GREEN BAY – It's to be determined whether Packers receiver Sammy Watkins can return to game action Sunday, but he was back on the practice field Wednesday at a time the Packers surely need him.
Watkins, who had six catches for 111 yards through two games before getting hurt in practice during Week 3, said he really tested the hamstring with a lot of full-speed running last week. So now he's working on the catch-and-run or catch-and-cut elements in practice, hoping to get the thumbs up from the medical staff sooner than later.
"I felt great," he said of Wednesday's practice. "I'm preparing to play. That's my goal.
"My mindset's to be locked in so if they do call me up to play, I'm ready and I'm focused."
As has been well documented, Watkins' career has been hampered by injuries, so to have another health setback just two games into his Green Bay tenure was disappointing. But he's keeping his spirits up, and the mental challenge of transitioning to a new offense and new quarterback – which he's done successfully before – was mostly done already.
He feels he just needs to get caught up on any new wrinkles in the offense, and he'll lean on his experience to help in any way he's asked.
"He knows what to do," Head Coach Matt LaFleur said. "He plays the game really fast. There's not a lot of hesitation in his game.
"He's extremely powerful and he helps us not only in the pass game which is obvious to everybody, but he's one of the best blockers I've been around, as well. And when you couple him with guys like Allen (Lazard), that's a pretty formidable duo on the perimeter that you don't always get from that position."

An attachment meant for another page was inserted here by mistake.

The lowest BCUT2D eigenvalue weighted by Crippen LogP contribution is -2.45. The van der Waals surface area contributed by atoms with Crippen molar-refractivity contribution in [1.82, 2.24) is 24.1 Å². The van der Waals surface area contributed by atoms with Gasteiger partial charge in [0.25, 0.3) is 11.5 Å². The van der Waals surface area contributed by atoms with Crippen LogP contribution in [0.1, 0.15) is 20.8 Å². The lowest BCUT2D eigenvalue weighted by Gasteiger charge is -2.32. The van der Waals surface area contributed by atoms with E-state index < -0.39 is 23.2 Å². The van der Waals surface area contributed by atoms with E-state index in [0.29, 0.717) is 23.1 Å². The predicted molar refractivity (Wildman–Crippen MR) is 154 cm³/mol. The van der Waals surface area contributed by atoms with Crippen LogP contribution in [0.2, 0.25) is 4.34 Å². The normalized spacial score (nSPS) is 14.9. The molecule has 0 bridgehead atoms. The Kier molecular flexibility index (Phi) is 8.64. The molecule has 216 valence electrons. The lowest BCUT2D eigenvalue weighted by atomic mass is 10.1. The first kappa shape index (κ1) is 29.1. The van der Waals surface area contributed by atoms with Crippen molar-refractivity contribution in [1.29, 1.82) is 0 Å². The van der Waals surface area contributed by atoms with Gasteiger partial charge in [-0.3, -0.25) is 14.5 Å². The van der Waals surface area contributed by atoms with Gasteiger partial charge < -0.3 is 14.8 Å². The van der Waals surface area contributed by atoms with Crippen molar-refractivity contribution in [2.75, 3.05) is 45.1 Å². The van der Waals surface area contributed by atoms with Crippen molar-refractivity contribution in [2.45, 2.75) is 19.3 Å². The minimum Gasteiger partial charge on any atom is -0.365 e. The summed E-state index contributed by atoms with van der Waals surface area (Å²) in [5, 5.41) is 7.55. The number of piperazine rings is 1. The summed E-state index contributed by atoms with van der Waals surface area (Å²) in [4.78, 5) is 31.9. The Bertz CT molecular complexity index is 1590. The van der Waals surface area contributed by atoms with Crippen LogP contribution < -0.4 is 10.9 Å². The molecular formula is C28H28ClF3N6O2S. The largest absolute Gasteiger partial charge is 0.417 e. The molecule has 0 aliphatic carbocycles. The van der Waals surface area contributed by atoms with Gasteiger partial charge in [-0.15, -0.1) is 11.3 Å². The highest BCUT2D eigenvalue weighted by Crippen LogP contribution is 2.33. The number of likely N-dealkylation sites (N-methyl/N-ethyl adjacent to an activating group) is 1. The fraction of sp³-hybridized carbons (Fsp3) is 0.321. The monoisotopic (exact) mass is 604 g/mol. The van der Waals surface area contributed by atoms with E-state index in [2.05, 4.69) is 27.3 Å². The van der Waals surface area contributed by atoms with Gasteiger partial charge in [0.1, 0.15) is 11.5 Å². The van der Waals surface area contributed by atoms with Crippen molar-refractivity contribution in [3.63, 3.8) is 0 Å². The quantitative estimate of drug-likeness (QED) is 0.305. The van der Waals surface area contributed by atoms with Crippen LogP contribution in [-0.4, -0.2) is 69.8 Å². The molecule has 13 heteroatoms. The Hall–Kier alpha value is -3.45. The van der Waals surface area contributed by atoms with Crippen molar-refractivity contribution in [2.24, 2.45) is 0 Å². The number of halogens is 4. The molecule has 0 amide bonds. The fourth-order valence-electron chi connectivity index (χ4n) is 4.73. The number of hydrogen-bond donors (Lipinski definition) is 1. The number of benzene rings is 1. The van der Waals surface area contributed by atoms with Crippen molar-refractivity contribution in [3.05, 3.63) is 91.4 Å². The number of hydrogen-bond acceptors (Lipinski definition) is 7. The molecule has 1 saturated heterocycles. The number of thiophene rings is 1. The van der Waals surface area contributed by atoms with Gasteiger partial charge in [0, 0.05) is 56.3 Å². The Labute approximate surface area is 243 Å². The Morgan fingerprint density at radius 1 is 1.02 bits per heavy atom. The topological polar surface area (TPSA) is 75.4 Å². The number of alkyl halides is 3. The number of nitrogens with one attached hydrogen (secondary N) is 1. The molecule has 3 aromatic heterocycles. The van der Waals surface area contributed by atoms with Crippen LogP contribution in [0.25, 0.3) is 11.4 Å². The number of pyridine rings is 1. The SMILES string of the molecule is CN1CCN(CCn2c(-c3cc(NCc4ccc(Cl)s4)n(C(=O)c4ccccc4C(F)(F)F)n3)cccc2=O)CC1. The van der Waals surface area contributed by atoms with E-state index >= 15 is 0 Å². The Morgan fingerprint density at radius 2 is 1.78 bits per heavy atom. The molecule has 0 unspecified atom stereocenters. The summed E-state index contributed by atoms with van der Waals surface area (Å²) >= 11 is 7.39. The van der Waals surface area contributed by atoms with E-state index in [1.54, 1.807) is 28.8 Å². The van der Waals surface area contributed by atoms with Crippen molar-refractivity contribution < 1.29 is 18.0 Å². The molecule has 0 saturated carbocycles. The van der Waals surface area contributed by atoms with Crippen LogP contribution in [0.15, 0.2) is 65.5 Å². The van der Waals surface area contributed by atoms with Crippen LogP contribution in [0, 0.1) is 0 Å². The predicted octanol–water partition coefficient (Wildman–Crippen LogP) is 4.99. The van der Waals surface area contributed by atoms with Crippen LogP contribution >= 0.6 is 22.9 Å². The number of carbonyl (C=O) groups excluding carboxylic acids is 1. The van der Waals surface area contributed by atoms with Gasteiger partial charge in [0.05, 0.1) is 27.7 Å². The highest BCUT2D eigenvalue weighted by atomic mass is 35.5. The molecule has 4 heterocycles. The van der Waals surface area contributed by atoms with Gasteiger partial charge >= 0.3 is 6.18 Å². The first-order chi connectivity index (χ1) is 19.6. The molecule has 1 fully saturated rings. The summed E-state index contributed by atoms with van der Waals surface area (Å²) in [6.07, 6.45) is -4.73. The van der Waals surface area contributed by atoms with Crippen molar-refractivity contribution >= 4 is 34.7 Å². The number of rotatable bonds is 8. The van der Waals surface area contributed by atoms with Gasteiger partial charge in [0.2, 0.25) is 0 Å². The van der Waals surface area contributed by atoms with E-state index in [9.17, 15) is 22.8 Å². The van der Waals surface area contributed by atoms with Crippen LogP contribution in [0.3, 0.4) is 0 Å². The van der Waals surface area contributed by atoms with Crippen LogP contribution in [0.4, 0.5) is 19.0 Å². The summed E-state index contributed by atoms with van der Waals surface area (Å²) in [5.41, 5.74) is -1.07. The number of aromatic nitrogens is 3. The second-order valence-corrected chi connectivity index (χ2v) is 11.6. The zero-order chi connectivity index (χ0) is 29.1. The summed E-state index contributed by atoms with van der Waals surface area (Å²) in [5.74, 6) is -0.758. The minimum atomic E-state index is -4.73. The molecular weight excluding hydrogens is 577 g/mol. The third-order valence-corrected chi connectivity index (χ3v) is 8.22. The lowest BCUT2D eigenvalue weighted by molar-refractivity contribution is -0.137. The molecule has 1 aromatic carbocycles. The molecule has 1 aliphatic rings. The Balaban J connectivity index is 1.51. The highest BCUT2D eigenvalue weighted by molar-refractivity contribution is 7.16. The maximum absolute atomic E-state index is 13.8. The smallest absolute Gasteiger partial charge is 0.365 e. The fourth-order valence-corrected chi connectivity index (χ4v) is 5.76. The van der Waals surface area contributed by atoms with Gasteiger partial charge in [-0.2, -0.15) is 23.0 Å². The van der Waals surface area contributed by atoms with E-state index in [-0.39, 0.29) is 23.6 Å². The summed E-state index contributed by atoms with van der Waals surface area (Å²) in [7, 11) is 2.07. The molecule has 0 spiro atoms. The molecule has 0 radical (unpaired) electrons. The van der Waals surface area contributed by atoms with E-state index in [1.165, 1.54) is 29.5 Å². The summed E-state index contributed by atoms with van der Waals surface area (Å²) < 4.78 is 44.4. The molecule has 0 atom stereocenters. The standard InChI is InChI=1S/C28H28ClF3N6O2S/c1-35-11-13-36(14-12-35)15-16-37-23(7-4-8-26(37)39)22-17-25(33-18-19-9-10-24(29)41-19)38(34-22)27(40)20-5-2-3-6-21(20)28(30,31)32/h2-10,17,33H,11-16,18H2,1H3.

The Packers' offense has struggled through a rough game and a half in dropping the last two contests, so the return of a veteran playmaker certainly can help the cause.
When he's looked at the game film, Watkins sees the offense's problems as mostly self-inflicted, leading to missed opportunities.
"The plays are there," he said. "It's just one of us, whether it's receivers, tight ends, linemen, making one little mistake. Guys are open. We've got to collectively play together as a group and that's not been on point these last two weeks. We've got to give ourselves a chance and stop beating ourselves."
Quarterback Aaron Rodgers shared similar sentiments, chalking up some of the struggles to growing pains with young players, but also emphasizing how one miscue can impact the entire group.
"A lot of plays it's 10 guys knowing the right thing and one guy missing the assignment and we have issues," Rodgers said. "So if we can just clean up that one guy – and it's not one particular guy, it's different guys on every play, including myself – so if we clean that up, we'll be fine."
There were rumblings after the loss to the Jets about potential personnel changes on the offensive line following the unit's uncharacteristically poor outing, and while those might not be revealed until Sunday in Washington, Rodgers expects a bounce-back performance from a group that's "very hard on themselves."
Timing is everything, and in the passing game that applies to the protection, routes and delivery. Watkins' 55-yard completion in Week 2 vs. Chicago remains the Packers' biggest pass play of the season, and one on which everything clicked.
So it's hard to discount what his return could mean to the offense, though Watkins himself believes it could be more about his presence than his production.
"I don't think it's necessarily me, I just think I bring a different energy, a confidence to the group, a mentality," he said. "That's just always been my MO. Whether I catch a ball or not, I'm going to go out there and compete at the highest level and try to dominate my guy, whether it's blocking, whether it's talking in the huddle …
"I'm constantly, 'Let's go,' looking in the guys' eyes, and I think I bring that juice."